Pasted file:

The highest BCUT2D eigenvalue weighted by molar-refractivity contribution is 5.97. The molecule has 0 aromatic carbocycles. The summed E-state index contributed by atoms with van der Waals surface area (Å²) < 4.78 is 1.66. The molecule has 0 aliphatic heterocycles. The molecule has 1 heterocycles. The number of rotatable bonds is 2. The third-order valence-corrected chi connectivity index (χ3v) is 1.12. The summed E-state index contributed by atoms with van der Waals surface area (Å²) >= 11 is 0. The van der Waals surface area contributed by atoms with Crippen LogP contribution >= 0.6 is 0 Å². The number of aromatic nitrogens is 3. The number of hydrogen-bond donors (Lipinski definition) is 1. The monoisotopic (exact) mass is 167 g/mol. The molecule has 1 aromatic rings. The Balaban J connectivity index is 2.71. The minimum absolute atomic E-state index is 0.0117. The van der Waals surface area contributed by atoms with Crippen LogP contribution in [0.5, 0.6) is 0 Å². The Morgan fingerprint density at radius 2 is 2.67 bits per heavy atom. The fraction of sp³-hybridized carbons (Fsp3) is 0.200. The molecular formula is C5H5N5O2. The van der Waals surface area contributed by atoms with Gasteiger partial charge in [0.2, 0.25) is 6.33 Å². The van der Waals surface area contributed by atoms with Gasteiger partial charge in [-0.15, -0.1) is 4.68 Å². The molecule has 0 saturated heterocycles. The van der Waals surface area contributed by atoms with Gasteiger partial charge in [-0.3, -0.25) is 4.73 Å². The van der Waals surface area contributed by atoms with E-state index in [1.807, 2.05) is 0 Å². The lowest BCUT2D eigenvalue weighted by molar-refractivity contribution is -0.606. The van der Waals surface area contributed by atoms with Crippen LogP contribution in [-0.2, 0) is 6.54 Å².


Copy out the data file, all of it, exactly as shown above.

The highest BCUT2D eigenvalue weighted by molar-refractivity contribution is 5.97. The molecule has 0 aromatic carbocycles. The summed E-state index contributed by atoms with van der Waals surface area (Å²) < 4.78 is 1.66. The molecule has 0 aliphatic heterocycles. The molecule has 1 heterocycles. The number of rotatable bonds is 2. The third-order valence-corrected chi connectivity index (χ3v) is 1.12. The summed E-state index contributed by atoms with van der Waals surface area (Å²) >= 11 is 0. The van der Waals surface area contributed by atoms with Crippen LogP contribution >= 0.6 is 0 Å². The number of aromatic nitrogens is 3. The number of hydrogen-bond donors (Lipinski definition) is 1. The monoisotopic (exact) mass is 167 g/mol. The molecule has 1 aromatic rings. The Balaban J connectivity index is 2.71. The minimum absolute atomic E-state index is 0.0117. The van der Waals surface area contributed by atoms with Crippen LogP contribution in [0.5, 0.6) is 0 Å². The Morgan fingerprint density at radius 2 is 2.67 bits per heavy atom. The fraction of sp³-hybridized carbons (Fsp3) is 0.200. The molecular formula is C5H5N5O2. The van der Waals surface area contributed by atoms with Gasteiger partial charge in [0.2, 0.25) is 6.33 Å². The van der Waals surface area contributed by atoms with Gasteiger partial charge in [-0.15, -0.1) is 4.68 Å². The molecule has 0 saturated heterocycles. The van der Waals surface area contributed by atoms with Gasteiger partial charge in [-0.3, -0.25) is 4.73 Å². The van der Waals surface area contributed by atoms with E-state index in [1.807, 2.05) is 0 Å². The lowest BCUT2D eigenvalue weighted by molar-refractivity contribution is -0.606. The van der Waals surface area contributed by atoms with Crippen LogP contribution in [-0.2, 0) is 6.54 Å².